In our increasingly digital world, a lack of cybersecurity professionals can be incredibly dangerous. And at this moment, that unwelcome scenario is our reality. There’s a global shortage of about 4 million cybersecurity workers, and the need for these professionals increases every day.
Once we acknowledge there is a gap, then the conversation turns to why we aren’t doing anything about it. To address that concern, we can start by looking at education. Learning institutions at all levels are struggling to supply the cybersecurity industry with professionals, and they have a hard time providing adequate training to those actively pursuing careers in this field.
Further, our education system doesn’t paint an accurate picture of what a cybersecurity professional is. The stereotype that typical coders are awkward “IT geeks” who wear hoodies, hunch over their computers, and avoid social interaction is perpetuated by almost every book, television show, and movie.
Similar to what happens with police dramas, popular media fails to provide a multidimensional representation of these professionals. Algorithm writers and data miners don’t lend well to the excitement that media consumers expect, which means we rarely see an accurate portrayal of their cybersecurity work.
That said, it’s up to educators as well as the private and public sectors to give everyone a better view of what cybersecurity entails. If we don’t do this work to broaden interest in the field, the threats presented by the skills gap will only continue to grow — creating dire consequences for individuals and businesses that fall victim to cyberattacks.
The Consequences of a Shortage of Cybersecurity Workers
If companies aren’t able to fill cybersecurity roles, they won’t have the necessary protections in place to carry out their mandated missions. Salaries for existing cybersecurity professionals will continue to balloon, but the quality of workers will decline as companies rush to fill vacant positions — a practice that will ultimately put them in an even worse situation as time goes on.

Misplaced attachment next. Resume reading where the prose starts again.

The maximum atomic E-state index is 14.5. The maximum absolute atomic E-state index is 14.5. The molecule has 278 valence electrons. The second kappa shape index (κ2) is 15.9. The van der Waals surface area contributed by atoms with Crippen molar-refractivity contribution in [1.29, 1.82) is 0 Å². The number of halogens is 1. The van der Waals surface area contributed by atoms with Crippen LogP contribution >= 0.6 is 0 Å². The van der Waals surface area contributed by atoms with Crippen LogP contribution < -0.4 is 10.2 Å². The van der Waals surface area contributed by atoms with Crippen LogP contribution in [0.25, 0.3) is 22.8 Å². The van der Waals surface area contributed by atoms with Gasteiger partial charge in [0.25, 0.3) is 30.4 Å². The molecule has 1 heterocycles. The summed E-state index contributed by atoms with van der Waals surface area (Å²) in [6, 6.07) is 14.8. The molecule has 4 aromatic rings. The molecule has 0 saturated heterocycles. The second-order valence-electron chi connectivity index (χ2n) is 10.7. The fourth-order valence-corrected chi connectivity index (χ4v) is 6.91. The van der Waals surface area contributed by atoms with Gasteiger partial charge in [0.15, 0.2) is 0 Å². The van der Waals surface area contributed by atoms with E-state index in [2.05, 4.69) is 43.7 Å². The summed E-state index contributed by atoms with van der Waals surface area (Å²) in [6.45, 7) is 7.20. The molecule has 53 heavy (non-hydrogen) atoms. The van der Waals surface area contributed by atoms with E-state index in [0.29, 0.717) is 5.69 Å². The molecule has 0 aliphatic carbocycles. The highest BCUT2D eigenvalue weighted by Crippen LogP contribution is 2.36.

Businesses are already outsourcing workers overseas, which is unacceptable when we have the resources and knowledge to produce all of the cybersecurity professionals we need. But we aren’t using those resources well — or at all, in some cases.
In the short term, this problem puts companies at a standstill. Businesses will struggle to grow without the necessary number of cybersecurity professionals in place, and demand for their services will far outpace what they can supply. In the long term, companies will begin to go out of business as they face increased threats of hacking and data breaches.
Customer data will be in danger of being compromised, and they will likely make moves to stop sharing any personal information. Safeguards in the form of qualified, well-prepared cybersecurity professionals can help calm some of those nerves.
How to Fight Back Against Cyberattacks
Knowing all of this, what are the most crucial roles cybersecurity professionals need to fill? It starts with teaching, but not in the traditional sense. I’m talking about having companies pay their trained professionals to teach others the basics of cyber protection and share that knowledge with students in public schools.
This builds a strong and sustainable foundation for cybersecurity education. These cybersecurity workers won’t be trained schoolteachers, of course — there’s no way they’d be willing to take a massive pay cut to do that. But by making this sharing of knowledge and training a part of the job description, companies would create a stable platform for cybersecurity education that doesn’t take experts away from their crucial roles.
Before we can build this foundation, though, we must start by widely acknowledging the problem and having the desire to solve it. If we don’t, we won’t create the infrastructure and use the resources necessary to end the shortage.
We can’t afford to be playing from behind until a major catastrophe occurs. Now is the time to make cybersecurity education a key part of everything we do. To learn more about this pressing issue, click here for additional information from the National Cybersecurity Center Student Alliance.